One of the most crucial aspects of running a business is choosing an effective leadership model to help ensure success. The servant leadership model has become an increasingly popular choice in recent years because it focuses on meeting the needs of employees and empowering them to do their best work.
This model was coined by Robert Greenleaf in 1970 stating that “Servant Leadership is a philosophy and set of practices that enrich the lives of individuals, builds better organizations and ultimately creates a more just and caring world.”
Anyone can be a leader, regardless of their rank in the company. Yet, to be a Servant Leader, there is a set of attributes that are essential. They listen first. They see the world through the eyes of others. They are aware of the context. They persuade through gentle nonjudgmental argument to create change. They take responsibility. They value the all instead of the self.
Last but key, they guide and steer towards an inspirational and well-known vision. And this is the trick to be a Leader. Otherwise, you are merely a server.
When can go wrong
Looking at the possible benefits, it seems very natural to think of this as a win-win leadership style for any organization because it tends to lead to a self-sustainable serving the other organization. There are many challenges though.
Lack of Motivation. Employees can lack motivation when their manager is always chipping in, providing all the answers and “babying” them. The workforce under a giving servant leader can become lazy so that they and the company do not experience the growth necessary to keep a small company in business.
Works Against Traditional Authority. One of the most obvious limitations of servant leadership is that leaders must be willing to give up absolute authority. Sub-limiting their egos and give credit to employees to help them exceed performance standards.
Doesn’t Fit Every Business. A decision to implement servant leadership practices would turn an organization’s culture upside-down. That’s too big a risk for most decision-makers, especially those in large companies in highly competitive industries. A hospital may be more conducive to servant leadership than a Wall Street brokerage firm.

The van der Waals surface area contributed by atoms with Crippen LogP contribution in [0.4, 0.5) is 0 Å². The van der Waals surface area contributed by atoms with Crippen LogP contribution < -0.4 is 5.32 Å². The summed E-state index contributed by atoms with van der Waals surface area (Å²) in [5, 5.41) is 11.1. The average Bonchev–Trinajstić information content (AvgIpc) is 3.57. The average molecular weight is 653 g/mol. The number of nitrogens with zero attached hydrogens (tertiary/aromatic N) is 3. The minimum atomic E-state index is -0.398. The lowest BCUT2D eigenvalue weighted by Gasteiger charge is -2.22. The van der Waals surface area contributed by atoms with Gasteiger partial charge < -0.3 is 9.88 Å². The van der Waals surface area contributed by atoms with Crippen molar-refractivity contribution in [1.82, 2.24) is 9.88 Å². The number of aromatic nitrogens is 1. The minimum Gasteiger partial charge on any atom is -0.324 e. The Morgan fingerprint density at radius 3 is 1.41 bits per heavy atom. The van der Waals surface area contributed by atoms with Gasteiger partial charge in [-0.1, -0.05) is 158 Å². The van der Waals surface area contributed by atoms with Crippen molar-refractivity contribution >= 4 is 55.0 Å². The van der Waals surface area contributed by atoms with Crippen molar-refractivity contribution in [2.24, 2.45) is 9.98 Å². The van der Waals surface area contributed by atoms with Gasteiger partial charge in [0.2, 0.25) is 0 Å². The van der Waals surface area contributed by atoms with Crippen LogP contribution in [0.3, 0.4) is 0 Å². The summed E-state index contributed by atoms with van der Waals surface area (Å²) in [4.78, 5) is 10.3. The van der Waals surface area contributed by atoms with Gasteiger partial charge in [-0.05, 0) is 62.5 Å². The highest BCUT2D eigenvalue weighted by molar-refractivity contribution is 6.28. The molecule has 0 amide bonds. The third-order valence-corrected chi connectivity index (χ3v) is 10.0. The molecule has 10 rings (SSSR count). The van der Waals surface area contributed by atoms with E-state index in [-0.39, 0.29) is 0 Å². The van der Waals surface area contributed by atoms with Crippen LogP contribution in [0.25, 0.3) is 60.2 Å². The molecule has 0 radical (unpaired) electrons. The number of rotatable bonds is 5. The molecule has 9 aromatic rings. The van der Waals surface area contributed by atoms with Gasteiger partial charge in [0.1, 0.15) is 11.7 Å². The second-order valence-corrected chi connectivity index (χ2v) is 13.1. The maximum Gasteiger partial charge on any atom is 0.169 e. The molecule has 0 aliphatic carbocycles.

No Credit. It’s essential that the leader who this servant leader is reporting to has visibility on this hidden work because the final result will always be presented to the served person or team. It’s difficult to find business owners willing to act selflessly in their pursuit of success.
Soft reputation. Many people still think of leaders as possessing certain alpha traits, and when a manager acts more like a career counselor than a leader, it can give that manager a soft reputation, especially in workplaces that aren’t populated with many servant leaders. It may limit the manager’s ability to get promoted because most organizations don’t want a nurturing figure at the top – they want a decisive leader who will carry the flag at the front of the battalion.
It’s not about being servile, it’s about wanting to help others. It’s about identifying and meeting the needs of colleagues, customers, and communities. Nothing screams camaraderie like uniting a diverse group of people to work toward a common goal.
Serving the other is a ‘natural calling’, which is never for personal gain, but a sacrifice for the sake of others and their personal and professional growth. It’s valued the group over individual benefit. Serving someone to execute a certain strategy towards a vision. Empower someone with guardrails and a direction. Otherwise, you are merely a servant.
It’s not easy to become vulnerable and lower our ego to serve the others. It requires a safe environment where Servant Leadership is nurtured and supported by top management.
Not all organizations benefit or suit the servant leadership approach. Not appropriated In times of high pressure, where organizations require a quick turnaround, an expedient resolution to a company-wide crisis, or heavily focuses on meeting financial targets and has a high staff turnover rate it. Therefore, Servant Leadership (as any other type of leadership) approach is highly dependent on the company culture, maturity, people and actual context.
Yet, I truly believe that leading through service is what brings long- lasting results and creating a nurturing and supportive culture.
How marvelous it would be to have a community of leaders that look for each other success and truly engaged to reach a shared goal?
As the proverb says, “When we row another person across the river, we get to the other side ourselves.”